The picture I was talking about in the last post is now available here: no idea what the stars are, but it seems possible the smudge near the bottom is actually Mars. I still think it's both wonderful and historic, and that the newspaper photo editors choosing to use artist's impressions instead are missing a trick. The sight of the spacecraft moving through deep space is the iconic image of science fiction film: it's the Discovery pulling slowly by the PoV, it's the star destroyer taking over the top of the screen and pushing us down into Lucas's world like a whale swamping a swimmer. And it has had no real correlate until now. Space agencies spend a great deal on providing animations of their creations alone in the comsos, doing their stuff -- but until now I don't think we've ever seen the real thing.
Nor will we again for some time; there's no offboard camera on the Mars Exploration Rovers that will let us watch as they trundle away. I don't think there's a separation camera on Cassini that will show Huyghens separating and heading off for Saturn (an event that happens on December 25th next year -- another Christmas ruined, at least for some). So SF will remain the place to go for spacecraft seen from other spacecraft for quite some time. The nearest we'll get is if NASA's Deep Impact succeeds in hitting a comet with a projectile as it passes by in 2005, in which case it will be doing something that should actually be visible to earthly telescopes, even quite small ones.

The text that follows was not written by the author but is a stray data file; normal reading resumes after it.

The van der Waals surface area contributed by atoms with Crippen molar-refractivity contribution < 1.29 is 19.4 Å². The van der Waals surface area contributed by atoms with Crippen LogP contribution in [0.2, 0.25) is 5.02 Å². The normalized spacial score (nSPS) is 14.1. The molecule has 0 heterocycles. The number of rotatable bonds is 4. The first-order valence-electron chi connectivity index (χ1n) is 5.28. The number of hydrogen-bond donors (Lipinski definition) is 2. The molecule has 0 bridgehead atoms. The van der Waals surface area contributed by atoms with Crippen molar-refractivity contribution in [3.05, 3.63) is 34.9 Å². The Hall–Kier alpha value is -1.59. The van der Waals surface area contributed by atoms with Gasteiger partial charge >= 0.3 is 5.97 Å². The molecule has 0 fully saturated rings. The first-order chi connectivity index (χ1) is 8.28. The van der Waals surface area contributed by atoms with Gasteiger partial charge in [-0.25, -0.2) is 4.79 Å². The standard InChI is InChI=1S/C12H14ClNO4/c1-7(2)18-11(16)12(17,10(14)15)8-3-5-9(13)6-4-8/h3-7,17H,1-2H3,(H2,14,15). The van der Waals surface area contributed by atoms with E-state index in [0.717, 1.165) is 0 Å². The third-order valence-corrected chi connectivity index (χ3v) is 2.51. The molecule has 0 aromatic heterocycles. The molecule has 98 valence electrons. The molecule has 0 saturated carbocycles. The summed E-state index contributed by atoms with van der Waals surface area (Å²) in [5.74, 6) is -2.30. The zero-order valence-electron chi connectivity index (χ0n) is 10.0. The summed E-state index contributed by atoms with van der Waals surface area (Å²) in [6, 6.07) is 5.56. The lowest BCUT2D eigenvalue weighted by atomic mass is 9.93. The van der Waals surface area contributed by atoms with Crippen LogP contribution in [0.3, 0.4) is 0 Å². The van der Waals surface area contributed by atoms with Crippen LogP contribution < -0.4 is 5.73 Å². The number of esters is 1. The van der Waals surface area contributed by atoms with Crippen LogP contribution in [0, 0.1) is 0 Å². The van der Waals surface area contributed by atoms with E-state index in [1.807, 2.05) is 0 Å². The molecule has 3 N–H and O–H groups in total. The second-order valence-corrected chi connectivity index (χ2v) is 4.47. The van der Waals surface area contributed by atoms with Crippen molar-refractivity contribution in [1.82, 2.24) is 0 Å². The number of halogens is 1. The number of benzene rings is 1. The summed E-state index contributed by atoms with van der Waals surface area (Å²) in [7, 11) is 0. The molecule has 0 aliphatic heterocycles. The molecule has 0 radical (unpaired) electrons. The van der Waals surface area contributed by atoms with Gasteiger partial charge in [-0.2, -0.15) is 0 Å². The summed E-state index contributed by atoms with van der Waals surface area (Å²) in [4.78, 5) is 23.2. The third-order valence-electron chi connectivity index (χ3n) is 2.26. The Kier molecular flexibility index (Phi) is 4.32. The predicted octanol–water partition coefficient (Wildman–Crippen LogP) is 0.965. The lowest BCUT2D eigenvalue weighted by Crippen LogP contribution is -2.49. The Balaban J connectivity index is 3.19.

While on the subject of science fiction coming true, one of the reporters yesterday asked Colin Pillinger what his inspiration had been. The Pill says "He's sitting in the audience -- Charles Chilton", and a sweet old man stands up to a round of applause, that protion of it from the younger people polite but a little baffled. Charles Chilton wrote sixty episodes of a BBC radio series called "Journey Into Space" in the 1950s and thus fired a lot of imaginations. I didn't get to ask him what he thought of having inspired a mission to Mars, and by the look of Google News the other hacks didn't, either. I imagine he was jolly pleased.
One of the characters in Journey Into Space, I find, was called Lemmy, which makes me wonder whether Chilton also influenced the soubriquet choice of Motorhead's front man. This would be a very good thing: the more connections between the Pill and iconic metal acts the better the world will be. There appears to ba an accepted origin story that sees "Lemmy" as a contraction of "Lend me", but a choice of name seems to me something that can easily be overdetermined. And Lemmy did start off in the extremely SF-nal Hawkwind.
More on the radio show here, including downloads; and here's a wonderful set of covers from Chilton's novelisations. All very swept-wing and Bonestell-y, though with an intriguingly abstract offering from Spain and what appears to be a Gemini capsule going backwards from Italy.